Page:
Shortages in productive arable land will spread wider insecurity and increase the risk of interstate military conflict. In the same way that the price of oil grew throughout the twentieth century, a decrease in staple production will put a premium on “breadbasket” zones in countries that are less well-protected than, for instance, the United States and Canada. Ukraine, recognised for decades as a European breadbasket, has become increasingly vulnerable to Putin’s Russia, a regime that seeks food security for its own population and has employed state-sponsored force to guarantee this security. This accounts for Russian support for separatists in the Donbas region, as well as for the annexation of Crimea in 2014. Increasingly, hungry nation states that may not be able to afford the prices demanded by food producers will seek to seize the nutritional output of nearby nations by force. This will be seen particularly in African countries, where breadbaskets such as Zimbabwe and Namibia do not have the state infrastructure to defend themselves against aggressive state armed forces or militant groups seeking regional food security.




Local natural disasters


Very high rainfall, a possible result of changing weather patterns, will lead to flooding and a greater risk of landslides and mudslides. These will lead to massive infrastructure damage, particularly the destruction of homes and community buildings, but their ultimate outcome will be unprecedented population movements. As the size of land that can be successfully cultivated is reduced, and as the infrastructure needed for safe living is destroyed, communities from the developing world will increasingly take their families away from areas where day-to-day living is a hazardous, hand-to-mouth operation, to seek destinations that provide the infrastructure and peaceful environments for families to survive. Such migrations have recently sparked political violence and civil unrest, and have even contributed to terrorism. The rise of populist governments in Europe and the Americas is linked very closely to a fear of immigrants. Huge numbers of sub-Saharan Africans crossing the Mediterranean into Europe (numbers peaked at 1m in 2015) have sparked debates (particularly in Italy and Hungary) about which national organisations should be responsible for rescuing marooned travellers, and how such populations can be integrated into society. The rise of parties such as the Five Star Movement in Italy, PVV in Holland, the AfD in Germany and Fidesz in Hungary is based on the feeling that these countries have no responsibility for the welfare of immigrant populations. In the UK, immigration was a major factor behind the vote to leave the EU, whilst the rise of President Trump in the United States can be attributed to his strong stance in preventing further immigration from Latin America. All such movements are very closely associated with violent demonstrations, counter-demonstrations and disruption. State security forces have been needed to control major riots in Germany in 2018, Denmark in 2019, Sweden in 2018 and Belgium in 2018 – all countries well known for their liberal values and outlook.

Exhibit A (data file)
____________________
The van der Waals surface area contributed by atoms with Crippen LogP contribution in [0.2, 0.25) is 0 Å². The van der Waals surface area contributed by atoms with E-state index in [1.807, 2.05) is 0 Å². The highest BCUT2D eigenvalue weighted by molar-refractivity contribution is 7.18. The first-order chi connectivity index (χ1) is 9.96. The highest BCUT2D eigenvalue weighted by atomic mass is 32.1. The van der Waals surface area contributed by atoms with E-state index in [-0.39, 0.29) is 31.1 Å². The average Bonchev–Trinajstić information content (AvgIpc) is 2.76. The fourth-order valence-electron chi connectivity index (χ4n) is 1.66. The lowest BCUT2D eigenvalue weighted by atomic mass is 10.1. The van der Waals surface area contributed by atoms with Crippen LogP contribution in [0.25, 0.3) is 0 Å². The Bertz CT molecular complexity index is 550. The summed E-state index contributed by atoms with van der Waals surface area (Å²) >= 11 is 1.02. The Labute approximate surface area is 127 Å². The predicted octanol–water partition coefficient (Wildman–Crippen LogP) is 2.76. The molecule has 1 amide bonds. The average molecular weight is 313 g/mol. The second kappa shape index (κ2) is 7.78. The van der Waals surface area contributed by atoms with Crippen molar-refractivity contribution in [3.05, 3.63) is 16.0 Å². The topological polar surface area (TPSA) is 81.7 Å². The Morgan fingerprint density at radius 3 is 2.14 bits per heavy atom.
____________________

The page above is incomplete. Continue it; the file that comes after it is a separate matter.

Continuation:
Rising sea levels